(Reuters) - Brazil's stuttering preparations to host the 2014 football World Cup have been described as neglectful and a wasted opportunity by the national team's technical director Carlos Alberto Parreira.
Parreira, Brazil's World Cup winning coach in 1994, is the first member of the team to have made such an outspoken criticism of the organisation of the tournament.
"I know there are lots of public works that are only going to be ready in 2018 or 2020, or in time for the Olympic Games, but we wanted everything ready for the World Cup.... There is total neglect," he told CBN radio in an interview.
"We have missed the chance to show the world a different Brazil."
Brazil's preparations have been plagued by delays in building stadiums and improving airports, while many public transport and other infrastructure projects have been shelved altogether.
Parreira said the first difficulty visiting supporters would face would be in getting from the airport to the stadium in the 12 venue cities.
"The World Cup is not just about stadiums, the supporters don't live in the stadiums, they have to get from the airport to the stadium," he said.
"In Paris or London you choose, you can take the metro, you can take the train, the bus, taxi or you can drive yourself.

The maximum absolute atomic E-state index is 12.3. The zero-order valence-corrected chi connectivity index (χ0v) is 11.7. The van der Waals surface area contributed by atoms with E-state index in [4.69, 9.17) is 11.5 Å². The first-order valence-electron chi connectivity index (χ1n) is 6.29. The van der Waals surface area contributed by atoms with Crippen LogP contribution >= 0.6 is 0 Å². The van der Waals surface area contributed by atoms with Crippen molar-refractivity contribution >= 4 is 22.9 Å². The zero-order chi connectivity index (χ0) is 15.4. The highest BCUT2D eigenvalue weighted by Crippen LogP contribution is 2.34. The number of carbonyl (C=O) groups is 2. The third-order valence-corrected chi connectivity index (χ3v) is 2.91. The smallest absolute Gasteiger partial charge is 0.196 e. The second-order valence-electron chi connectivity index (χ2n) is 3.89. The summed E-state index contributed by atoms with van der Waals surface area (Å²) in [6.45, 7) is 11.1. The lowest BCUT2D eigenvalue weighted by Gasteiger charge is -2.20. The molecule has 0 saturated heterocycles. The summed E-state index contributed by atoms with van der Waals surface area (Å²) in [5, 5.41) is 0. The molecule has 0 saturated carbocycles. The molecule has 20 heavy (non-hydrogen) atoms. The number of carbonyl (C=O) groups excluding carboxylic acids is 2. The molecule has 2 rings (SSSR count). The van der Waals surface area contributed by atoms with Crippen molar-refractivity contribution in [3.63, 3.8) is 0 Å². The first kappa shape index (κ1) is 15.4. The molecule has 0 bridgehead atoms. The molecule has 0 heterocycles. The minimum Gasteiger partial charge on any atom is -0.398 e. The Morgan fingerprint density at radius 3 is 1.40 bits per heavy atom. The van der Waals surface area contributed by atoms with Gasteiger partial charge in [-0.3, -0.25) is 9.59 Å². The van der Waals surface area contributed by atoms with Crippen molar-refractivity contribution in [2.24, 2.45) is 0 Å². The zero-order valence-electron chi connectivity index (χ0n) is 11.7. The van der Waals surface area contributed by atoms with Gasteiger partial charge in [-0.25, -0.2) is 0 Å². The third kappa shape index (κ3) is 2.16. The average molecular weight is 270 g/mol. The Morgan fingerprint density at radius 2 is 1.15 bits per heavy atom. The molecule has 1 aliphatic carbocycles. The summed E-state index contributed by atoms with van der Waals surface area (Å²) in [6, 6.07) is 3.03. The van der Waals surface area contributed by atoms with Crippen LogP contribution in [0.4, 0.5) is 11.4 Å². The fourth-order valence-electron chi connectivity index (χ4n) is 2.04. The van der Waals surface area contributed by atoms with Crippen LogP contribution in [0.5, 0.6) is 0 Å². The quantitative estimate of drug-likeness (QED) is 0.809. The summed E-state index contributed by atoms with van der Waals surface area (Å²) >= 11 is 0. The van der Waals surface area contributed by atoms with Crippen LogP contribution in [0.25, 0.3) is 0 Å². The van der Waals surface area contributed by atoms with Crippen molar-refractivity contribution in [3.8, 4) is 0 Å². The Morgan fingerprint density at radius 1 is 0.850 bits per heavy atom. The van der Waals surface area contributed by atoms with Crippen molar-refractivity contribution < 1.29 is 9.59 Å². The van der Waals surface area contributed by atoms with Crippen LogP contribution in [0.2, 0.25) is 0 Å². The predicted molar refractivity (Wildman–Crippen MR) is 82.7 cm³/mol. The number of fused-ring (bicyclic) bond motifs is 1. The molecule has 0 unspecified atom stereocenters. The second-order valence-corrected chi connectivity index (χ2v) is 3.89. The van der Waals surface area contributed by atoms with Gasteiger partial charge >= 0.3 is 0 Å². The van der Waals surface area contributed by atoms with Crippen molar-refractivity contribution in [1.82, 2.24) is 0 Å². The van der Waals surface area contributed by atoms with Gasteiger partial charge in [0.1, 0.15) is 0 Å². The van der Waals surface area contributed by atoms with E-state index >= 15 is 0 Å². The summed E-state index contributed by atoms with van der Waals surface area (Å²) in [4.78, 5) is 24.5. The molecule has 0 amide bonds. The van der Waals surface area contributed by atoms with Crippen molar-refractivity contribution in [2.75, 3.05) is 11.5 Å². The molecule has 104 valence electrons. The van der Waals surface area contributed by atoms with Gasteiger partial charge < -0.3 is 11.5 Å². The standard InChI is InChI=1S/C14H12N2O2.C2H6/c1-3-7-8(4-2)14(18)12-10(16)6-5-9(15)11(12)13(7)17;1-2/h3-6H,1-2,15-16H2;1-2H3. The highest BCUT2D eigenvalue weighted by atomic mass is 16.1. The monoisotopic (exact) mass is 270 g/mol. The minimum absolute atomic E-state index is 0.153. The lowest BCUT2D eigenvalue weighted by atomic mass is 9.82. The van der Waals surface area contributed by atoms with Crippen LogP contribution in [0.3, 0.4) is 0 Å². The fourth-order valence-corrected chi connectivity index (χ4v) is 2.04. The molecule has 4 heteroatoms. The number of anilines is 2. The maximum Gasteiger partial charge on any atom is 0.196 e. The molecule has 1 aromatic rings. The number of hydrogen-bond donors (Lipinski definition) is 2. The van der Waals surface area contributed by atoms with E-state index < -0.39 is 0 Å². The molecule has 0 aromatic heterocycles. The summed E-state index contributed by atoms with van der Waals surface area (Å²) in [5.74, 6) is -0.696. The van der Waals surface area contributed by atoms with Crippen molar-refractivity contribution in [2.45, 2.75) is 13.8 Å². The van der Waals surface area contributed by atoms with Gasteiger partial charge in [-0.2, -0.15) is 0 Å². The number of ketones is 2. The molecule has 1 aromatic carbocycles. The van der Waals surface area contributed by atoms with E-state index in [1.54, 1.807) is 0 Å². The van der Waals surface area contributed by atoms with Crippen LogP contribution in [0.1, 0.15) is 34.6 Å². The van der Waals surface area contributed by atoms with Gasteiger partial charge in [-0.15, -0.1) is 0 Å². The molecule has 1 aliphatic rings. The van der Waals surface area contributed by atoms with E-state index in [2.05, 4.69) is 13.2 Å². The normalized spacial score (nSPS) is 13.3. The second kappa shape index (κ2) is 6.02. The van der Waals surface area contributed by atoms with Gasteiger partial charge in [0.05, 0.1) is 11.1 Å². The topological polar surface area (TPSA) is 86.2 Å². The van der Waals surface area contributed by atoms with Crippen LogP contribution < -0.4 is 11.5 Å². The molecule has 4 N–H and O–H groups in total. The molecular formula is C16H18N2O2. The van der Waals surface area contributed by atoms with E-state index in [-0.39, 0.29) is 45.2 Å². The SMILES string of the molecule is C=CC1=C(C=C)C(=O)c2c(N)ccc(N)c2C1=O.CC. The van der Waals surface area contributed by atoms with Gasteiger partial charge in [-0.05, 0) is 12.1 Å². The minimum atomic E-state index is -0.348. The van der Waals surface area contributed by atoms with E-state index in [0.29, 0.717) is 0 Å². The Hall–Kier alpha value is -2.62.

"Here there is no choice... just those taxis that hopefully they are going to change.
"I've never found a city that is more attractive than Rio de Janeiro but it could offer us so much more in terms of safety, a much better quality of life... and the traffic wears you out."
Parreira, who has coached the national teams of Kuwait, United Arab Emirates, Saudi Arabia and South Africa at the World Cup, added that he sympathised with the demonstrations which took place in various Brazilian cities during last year's Confederations Cup.
"A lot of things are wrong in a lot of areas, the economy is going down the drain, the country has stopped growing and unemployment is going up," he added.
"There is no assistance for our citizens in terms of health, education and security. Everybody is disgusted with this, our citizens have been given a back seat.
"We can see the quality of life people enjoy in other countries and the help they get from public authorities, so in this sense these demonstrations are valid as long as they don't turn violent.
"The demonstrations are valid, appropriate and well-timed, they represent the desire of the Brazilian citizens to have a better quality of life."
(Writing by Brian Homewood in Berne; editing by Sudipto Ganguly)